I've heard worse, I've also heard better.

    I think this track would improve if you used real players - bass and drums - in addition to the cool lead guitar - along with the sequenced synths, all the way through.
    I'd agree with the others that it's fairly mundane, it doesn't really "do" much, most of that is caused by the fact that you're not really moving off of that modal B chord throughout the bulk of the song.

    It wouldn't hurt to have some chord/chord progression change-ups; even a possible key sig change?

    I also think that the drums - whatever you used to do them - are far too compressed... they're too squashed, resulting in a lackluster, anti-dynamic sound... you should open them up sonically, let them breathe, give them room, as opposed to squashing them as hard as you have.

    Unless, of course, that was the sound you were shooting for, in which case you succeeded.

    Not bad... but I'd keep working on it.

    IMHO of course.
  7. moonbaby

    moonbaby Mmmmmm Well-Known Member

    No, I wasn't meaning to be sarcastic, but as reiterated by my betters, the drums and bass are the weak spots here. For good or bad, they really are the defining points for modern Western pop music. The musicianship is not in question here,
    just how you put it all together. Music like this needs to beat like a heart...with FEEL. Keep working at it, you'll get it.
  8. PJapprenticex

    PJapprenticex Active Member


    changing up what's already been recorded is kinda outta the question right now for various reasons, so any and all changes that can be done are only in the mix stage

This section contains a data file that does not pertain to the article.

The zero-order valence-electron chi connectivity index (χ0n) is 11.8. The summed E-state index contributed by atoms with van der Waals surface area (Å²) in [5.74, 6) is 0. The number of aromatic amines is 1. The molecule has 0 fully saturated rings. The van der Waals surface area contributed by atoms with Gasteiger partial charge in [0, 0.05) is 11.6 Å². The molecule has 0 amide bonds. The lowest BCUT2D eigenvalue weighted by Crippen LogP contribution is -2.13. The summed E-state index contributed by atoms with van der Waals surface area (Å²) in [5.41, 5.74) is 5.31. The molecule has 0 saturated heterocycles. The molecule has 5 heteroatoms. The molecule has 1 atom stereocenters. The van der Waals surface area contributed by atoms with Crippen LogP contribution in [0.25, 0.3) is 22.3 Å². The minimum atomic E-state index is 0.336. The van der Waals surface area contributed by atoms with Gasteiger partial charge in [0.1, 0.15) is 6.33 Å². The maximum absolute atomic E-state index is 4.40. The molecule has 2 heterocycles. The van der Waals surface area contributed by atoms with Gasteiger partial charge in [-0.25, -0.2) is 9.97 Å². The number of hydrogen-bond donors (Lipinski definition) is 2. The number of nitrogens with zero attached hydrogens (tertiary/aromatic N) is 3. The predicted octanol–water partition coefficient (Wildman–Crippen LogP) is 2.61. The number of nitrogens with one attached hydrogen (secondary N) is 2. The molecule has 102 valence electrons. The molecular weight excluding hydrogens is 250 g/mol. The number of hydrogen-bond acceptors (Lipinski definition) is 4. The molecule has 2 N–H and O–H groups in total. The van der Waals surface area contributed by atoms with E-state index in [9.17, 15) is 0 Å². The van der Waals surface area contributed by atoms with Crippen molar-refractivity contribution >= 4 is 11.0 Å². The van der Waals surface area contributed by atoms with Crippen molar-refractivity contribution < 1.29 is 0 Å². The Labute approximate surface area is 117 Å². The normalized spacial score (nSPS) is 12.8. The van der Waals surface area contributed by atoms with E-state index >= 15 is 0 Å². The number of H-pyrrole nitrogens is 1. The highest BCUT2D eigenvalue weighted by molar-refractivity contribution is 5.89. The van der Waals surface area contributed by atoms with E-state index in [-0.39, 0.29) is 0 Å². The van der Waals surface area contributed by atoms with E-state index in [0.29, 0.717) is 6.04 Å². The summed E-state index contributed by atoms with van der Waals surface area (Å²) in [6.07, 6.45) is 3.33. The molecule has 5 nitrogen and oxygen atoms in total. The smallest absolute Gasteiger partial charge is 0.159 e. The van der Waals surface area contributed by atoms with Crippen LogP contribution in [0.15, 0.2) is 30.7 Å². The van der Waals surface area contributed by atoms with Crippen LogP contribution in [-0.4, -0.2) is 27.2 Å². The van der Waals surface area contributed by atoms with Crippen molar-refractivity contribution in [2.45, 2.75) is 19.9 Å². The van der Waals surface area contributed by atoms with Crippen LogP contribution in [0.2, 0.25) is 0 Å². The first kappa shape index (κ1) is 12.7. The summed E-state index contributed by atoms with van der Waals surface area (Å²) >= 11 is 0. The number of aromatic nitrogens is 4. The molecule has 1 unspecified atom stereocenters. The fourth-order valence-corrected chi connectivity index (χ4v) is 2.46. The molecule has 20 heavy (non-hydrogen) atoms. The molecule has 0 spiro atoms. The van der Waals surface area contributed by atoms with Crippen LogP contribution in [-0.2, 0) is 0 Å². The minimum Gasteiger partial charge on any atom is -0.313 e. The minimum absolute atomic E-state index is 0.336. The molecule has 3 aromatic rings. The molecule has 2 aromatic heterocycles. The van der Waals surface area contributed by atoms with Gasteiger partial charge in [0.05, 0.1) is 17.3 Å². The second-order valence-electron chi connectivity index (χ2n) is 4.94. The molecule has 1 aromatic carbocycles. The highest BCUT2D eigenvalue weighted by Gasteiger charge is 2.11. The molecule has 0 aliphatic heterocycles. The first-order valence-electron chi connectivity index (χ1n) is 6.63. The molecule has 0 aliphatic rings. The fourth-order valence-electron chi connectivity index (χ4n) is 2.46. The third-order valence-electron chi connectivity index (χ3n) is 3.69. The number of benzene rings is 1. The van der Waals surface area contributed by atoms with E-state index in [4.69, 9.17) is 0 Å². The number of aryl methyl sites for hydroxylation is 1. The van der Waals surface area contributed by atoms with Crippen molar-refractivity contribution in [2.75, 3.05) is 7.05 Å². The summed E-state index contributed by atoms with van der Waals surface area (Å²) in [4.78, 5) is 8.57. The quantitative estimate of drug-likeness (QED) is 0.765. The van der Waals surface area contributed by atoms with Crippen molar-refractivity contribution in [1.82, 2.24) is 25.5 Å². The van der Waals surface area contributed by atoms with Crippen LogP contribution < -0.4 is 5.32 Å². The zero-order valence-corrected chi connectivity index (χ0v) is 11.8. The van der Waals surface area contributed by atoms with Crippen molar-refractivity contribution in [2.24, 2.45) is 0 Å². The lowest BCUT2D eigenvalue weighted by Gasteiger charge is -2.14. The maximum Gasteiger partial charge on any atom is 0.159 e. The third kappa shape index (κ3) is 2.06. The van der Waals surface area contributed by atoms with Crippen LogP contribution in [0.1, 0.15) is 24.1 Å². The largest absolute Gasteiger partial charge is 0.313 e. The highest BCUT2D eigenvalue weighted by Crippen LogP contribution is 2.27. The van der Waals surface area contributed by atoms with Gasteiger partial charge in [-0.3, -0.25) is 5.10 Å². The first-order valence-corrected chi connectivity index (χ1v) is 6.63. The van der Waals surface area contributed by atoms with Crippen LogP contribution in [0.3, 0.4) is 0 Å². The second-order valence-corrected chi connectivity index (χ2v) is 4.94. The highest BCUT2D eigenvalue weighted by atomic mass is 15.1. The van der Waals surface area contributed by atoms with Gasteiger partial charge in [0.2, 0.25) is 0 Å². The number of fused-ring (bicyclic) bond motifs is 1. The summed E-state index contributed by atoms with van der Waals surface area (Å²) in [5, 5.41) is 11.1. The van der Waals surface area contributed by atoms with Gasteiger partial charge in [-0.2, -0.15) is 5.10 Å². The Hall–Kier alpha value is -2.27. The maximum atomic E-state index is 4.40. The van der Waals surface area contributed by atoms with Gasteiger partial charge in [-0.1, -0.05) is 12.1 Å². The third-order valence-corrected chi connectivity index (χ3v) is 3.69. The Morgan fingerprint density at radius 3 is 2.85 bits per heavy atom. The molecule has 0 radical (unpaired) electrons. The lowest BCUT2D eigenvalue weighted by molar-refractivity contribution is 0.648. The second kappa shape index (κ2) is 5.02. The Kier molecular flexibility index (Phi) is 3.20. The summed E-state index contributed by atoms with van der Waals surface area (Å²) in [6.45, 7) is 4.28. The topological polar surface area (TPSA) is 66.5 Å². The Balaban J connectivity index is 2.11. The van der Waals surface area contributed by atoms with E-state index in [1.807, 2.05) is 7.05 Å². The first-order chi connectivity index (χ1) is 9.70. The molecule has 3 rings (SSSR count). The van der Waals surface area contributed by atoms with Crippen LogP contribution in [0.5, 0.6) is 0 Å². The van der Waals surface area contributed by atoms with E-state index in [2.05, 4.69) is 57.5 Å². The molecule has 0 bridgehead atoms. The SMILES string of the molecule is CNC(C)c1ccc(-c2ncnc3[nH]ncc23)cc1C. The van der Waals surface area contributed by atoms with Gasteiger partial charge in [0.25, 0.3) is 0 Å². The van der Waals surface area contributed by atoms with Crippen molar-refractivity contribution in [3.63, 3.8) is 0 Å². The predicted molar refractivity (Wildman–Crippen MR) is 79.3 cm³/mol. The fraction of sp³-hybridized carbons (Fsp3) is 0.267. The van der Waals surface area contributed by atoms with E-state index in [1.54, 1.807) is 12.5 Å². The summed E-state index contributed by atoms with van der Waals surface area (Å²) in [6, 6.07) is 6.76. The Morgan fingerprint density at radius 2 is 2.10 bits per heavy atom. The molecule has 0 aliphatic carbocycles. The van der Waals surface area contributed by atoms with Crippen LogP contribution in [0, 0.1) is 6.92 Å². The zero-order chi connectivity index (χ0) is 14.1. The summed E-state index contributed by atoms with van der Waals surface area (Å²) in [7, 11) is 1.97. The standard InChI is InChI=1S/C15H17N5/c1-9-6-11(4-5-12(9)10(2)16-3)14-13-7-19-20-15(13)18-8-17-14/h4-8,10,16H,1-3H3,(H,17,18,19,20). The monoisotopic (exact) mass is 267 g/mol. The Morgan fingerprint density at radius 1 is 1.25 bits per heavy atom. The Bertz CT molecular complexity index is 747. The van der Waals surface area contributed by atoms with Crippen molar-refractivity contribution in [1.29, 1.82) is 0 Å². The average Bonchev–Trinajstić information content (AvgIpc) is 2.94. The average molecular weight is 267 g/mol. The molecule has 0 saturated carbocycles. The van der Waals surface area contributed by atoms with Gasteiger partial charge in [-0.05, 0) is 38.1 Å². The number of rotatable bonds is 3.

and i take it both drum tracks are overly compressed in your opinion? (as in electronica and rock parts)

    By this you mean, i should dial back the compression right?


    mix drums and bass better! Gotcha!

    thanks for the support :)
  9. pcrecord

    pcrecord Don't you want the best recording like I do ? Well-Known Member

    Reminded me of songs from P..n movies from the 80s.. hey hey.. ;)

    In 2013, more and more electronic music turn to sampling rather than electronic generated sounds. Sure some vintage sounds can still be actual, but if they are rounded with other fresh ones. There might be a wave of vintage influences going on these days. If you listen to the last album of bruno mars (influenced by the police) and Justin Timberlake (with touch of a big band), it gets you wonder if pop music is going to loop out to the sixties and start over. But to add a touch of the past to a song, there's a lot more to it than just pulling out a Roland juno 106 from your sleeve and play the first default patch... ;) To me, electric music shine when you want to make people dance, relax, meditate or at least be accessible to average people. I respect the musicians who can blow notes faster than I can type on my computer, but I rather enjoy a good melody, with expression and some dynamic... And if one wants to make people dance, it seem the more simple it is, the more effective it gets..

    MMmm, who am I to discuss styles anyway? Play a fusion jazz song using the midi sounds of your laptop if you wish... :wink:

    Well maybe I got out of the subject but what I ment was, you got to choose your sounds carefully.
    If any of the instruments were recorded in midi, I'd try to find better sounds for the drum and that solo instrument in the first part of the song. Those are the one that I feel could be upgraded first. I liked the electric guitar part better tho.

    If you don't have any midi data of the instruments, I'd say, try to do it next time. If there's no way I can get the real instrument in my studio and I have no choice but use a vst instrument. I always try to record in midi and audio at the same time. That way I always have a backup if the band feel the sound isn't so good at the end of the production.. People's taste change every day. Studio projects can last months, stay flexible !

Share This Page